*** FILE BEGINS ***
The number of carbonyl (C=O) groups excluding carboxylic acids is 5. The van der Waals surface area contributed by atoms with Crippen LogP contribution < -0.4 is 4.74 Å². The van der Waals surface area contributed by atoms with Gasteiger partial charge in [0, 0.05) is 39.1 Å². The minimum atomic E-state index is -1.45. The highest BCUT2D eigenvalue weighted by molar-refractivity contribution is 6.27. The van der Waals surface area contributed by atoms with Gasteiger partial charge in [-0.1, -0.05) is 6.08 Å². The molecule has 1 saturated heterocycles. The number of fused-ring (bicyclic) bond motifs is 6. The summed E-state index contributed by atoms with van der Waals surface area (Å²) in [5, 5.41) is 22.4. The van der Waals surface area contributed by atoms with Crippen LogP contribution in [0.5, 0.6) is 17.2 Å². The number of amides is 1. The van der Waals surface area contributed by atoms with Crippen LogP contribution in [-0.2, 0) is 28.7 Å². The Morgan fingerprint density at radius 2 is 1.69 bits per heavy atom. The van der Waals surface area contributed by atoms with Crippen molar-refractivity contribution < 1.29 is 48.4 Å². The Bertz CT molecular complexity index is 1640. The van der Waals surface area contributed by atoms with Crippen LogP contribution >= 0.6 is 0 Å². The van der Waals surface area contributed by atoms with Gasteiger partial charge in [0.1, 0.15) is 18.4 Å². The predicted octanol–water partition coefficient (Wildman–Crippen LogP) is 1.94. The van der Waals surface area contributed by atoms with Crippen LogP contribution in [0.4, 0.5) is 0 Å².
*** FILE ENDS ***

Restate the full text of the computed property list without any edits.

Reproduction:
The number of carbonyl (C=O) groups excluding carboxylic acids is 5. The van der Waals surface area contributed by atoms with Crippen LogP contribution < -0.4 is 4.74 Å². The van der Waals surface area contributed by atoms with Gasteiger partial charge in [0, 0.05) is 39.1 Å². The minimum atomic E-state index is -1.45. The highest BCUT2D eigenvalue weighted by molar-refractivity contribution is 6.27. The van der Waals surface area contributed by atoms with Gasteiger partial charge in [-0.1, -0.05) is 6.08 Å². The molecule has 1 saturated heterocycles. The number of fused-ring (bicyclic) bond motifs is 6. The summed E-state index contributed by atoms with van der Waals surface area (Å²) in [5, 5.41) is 22.4. The van der Waals surface area contributed by atoms with Crippen LogP contribution in [0.5, 0.6) is 17.2 Å². The number of amides is 1. The van der Waals surface area contributed by atoms with Crippen LogP contribution in [-0.2, 0) is 28.7 Å². The Morgan fingerprint density at radius 2 is 1.69 bits per heavy atom. The van der Waals surface area contributed by atoms with Crippen molar-refractivity contribution < 1.29 is 48.4 Å². The Bertz CT molecular complexity index is 1640. The van der Waals surface area contributed by atoms with Crippen LogP contribution >= 0.6 is 0 Å². The van der Waals surface area contributed by atoms with Gasteiger partial charge in [0.1, 0.15) is 18.4 Å². The predicted octanol–water partition coefficient (Wildman–Crippen LogP) is 1.94. The van der Waals surface area contributed by atoms with Crippen LogP contribution in [0.4, 0.5) is 0 Å².